e38 wrote:but generally they involve the 3:1 or 3.5:1 rule.
MarceloJenisch wrote:e38 wrote:but generally they involve the 3:1 or 3.5:1 rule.
So, the feet (in thousands) needed to be lost should be multiplied by 3 in order to know the distance in nautical miles one should start the descent. As 747Whale examplified: 32,000 ft (32) multiplied by 3 would be 96 mile. In his example, it would be rounded to 100 to simplify the math and the extra 10 miles (plus or less I supose) GalaxyFlyer mentioned are intended to compensate for any winds. I'm correct with everything?
Max Q wrote:Descent planning and the accomplishment of such was actually a lot of fun in the B727 / MD80 days, doing it smoothly and getting it right was very satisfying
thepinkmachine wrote:They can. However in an unpressurized a/c you also need to account for cabin descent rate for pax comfort - depending who you carry of course.
so using those fancy jet calculations is a bit of overkill... They will work, though
gloom wrote:A question for Starlionblue, or other people flying 350/787:
From your experience, and some specific approaches - how often does this better L/D ratio cause problems on approaches? I remember myself flying on COSMON approach to rwy 16L at RJAA, on AY 359, and I think much of the approach (more than half, from what I recall) was done on airbrakes. It is a steep approach indeed, with some "not below" restrictions, as pilots explained to me. How often is that a problem occuring only for those newer planes, with particularly low drag?
longhauler wrote:Remember, if it didn't have FMS, you likely couldn't tell what the wind was doing as well. (At least in the last non FMS aircraft I flew, the 737-200).
longhauler wrote:Remember, if it didn't have FMS, you likely couldn't tell what the wind was doing as well.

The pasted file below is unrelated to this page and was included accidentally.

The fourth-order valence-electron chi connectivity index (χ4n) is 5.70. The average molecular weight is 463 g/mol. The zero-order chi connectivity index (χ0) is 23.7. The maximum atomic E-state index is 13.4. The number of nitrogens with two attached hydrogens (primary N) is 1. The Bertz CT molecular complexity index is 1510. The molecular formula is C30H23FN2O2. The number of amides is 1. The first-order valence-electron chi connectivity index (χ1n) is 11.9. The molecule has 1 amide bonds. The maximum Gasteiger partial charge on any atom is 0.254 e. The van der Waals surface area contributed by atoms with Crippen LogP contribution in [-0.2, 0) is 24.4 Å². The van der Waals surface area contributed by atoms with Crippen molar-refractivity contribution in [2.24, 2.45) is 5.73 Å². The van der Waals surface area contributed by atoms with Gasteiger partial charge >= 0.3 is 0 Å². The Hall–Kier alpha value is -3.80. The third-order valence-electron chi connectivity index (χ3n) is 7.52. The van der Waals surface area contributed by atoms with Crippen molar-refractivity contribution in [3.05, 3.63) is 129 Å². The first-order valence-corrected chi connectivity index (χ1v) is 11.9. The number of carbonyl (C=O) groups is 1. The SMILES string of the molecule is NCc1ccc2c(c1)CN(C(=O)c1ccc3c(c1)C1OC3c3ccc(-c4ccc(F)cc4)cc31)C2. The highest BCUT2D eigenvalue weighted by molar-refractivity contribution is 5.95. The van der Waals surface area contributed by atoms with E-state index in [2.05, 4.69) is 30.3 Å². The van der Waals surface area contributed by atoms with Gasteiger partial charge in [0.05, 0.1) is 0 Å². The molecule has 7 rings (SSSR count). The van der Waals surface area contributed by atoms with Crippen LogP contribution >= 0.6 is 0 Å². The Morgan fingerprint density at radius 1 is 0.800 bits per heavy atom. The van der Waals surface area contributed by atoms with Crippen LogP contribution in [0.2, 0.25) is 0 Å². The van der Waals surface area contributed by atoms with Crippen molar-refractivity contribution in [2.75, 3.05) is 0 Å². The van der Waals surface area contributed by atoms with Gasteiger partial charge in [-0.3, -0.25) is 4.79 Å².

747Whale wrote:longhauler wrote:Remember, if it didn't have FMS, you likely couldn't tell what the wind was doing as well.
Of course you can tell what the winds are doing. Basic navigation, basic dead reckoning, and it's something that one can and should do in anything from a Cessna 172 on up. No different. The Cessna doesn't have an FMS, either.
I think there's a lot that's not apparent to the magenta line generation(s), that's really just basic airmanship.
MarceloJenisch wrote:Indeed. I can see an exception in the form of the INS.
Military Aircraft Every type from fighters to helicopters from air forces around the globe
Classic Airliners Props and jets from the good old days
Flight Decks Views from inside the cockpit
Aircraft Cabins Passenger cabin shots showing seat arrangements as well as cargo aircraft interior
Cargo Aircraft Pictures of great freighter aircraft
Government Aircraft Aircraft flying government officials
Helicopters Our large helicopter section. Both military and civil versions
Blimps / Airships Everything from the Goodyear blimp to the Zeppelin
Night Photos Beautiful shots taken while the sun is below the horizon
Accidents Accident, incident and crash related photos
Air to Air Photos taken by airborne photographers of airborne aircraft
Special Paint Schemes Aircraft painted in beautiful and original liveries
Airport Overviews Airport overviews from the air or ground
Tails and Winglets Tail and Winglet closeups with beautiful airline logos